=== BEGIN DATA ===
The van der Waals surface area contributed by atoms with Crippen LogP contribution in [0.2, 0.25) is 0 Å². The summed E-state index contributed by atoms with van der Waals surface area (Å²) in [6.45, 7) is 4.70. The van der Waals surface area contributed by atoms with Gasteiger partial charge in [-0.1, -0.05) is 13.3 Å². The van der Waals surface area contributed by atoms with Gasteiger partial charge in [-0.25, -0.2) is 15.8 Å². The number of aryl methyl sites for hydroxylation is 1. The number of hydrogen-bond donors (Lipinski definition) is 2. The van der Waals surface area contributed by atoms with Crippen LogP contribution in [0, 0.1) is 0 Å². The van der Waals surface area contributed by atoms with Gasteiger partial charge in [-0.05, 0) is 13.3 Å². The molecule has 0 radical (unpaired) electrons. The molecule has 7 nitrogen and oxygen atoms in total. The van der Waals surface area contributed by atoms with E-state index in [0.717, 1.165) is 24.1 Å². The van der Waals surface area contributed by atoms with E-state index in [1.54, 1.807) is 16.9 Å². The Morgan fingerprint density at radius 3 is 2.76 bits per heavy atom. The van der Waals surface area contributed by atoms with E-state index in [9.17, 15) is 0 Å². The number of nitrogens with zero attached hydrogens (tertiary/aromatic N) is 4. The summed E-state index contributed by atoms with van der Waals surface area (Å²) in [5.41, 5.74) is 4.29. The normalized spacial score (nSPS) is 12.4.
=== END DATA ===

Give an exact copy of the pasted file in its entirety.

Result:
The van der Waals surface area contributed by atoms with Crippen LogP contribution in [0.2, 0.25) is 0 Å². The summed E-state index contributed by atoms with van der Waals surface area (Å²) in [6.45, 7) is 4.70. The van der Waals surface area contributed by atoms with Gasteiger partial charge in [-0.1, -0.05) is 13.3 Å². The van der Waals surface area contributed by atoms with Gasteiger partial charge in [-0.25, -0.2) is 15.8 Å². The number of aryl methyl sites for hydroxylation is 1. The number of hydrogen-bond donors (Lipinski definition) is 2. The van der Waals surface area contributed by atoms with Crippen LogP contribution in [0, 0.1) is 0 Å². The van der Waals surface area contributed by atoms with Gasteiger partial charge in [-0.05, 0) is 13.3 Å². The molecule has 0 radical (unpaired) electrons. The molecule has 7 nitrogen and oxygen atoms in total. The van der Waals surface area contributed by atoms with E-state index in [0.717, 1.165) is 24.1 Å². The van der Waals surface area contributed by atoms with E-state index in [1.54, 1.807) is 16.9 Å². The Morgan fingerprint density at radius 3 is 2.76 bits per heavy atom. The van der Waals surface area contributed by atoms with E-state index in [9.17, 15) is 0 Å². The number of nitrogens with zero attached hydrogens (tertiary/aromatic N) is 4. The summed E-state index contributed by atoms with van der Waals surface area (Å²) in [5.41, 5.74) is 4.29. The normalized spacial score (nSPS) is 12.4.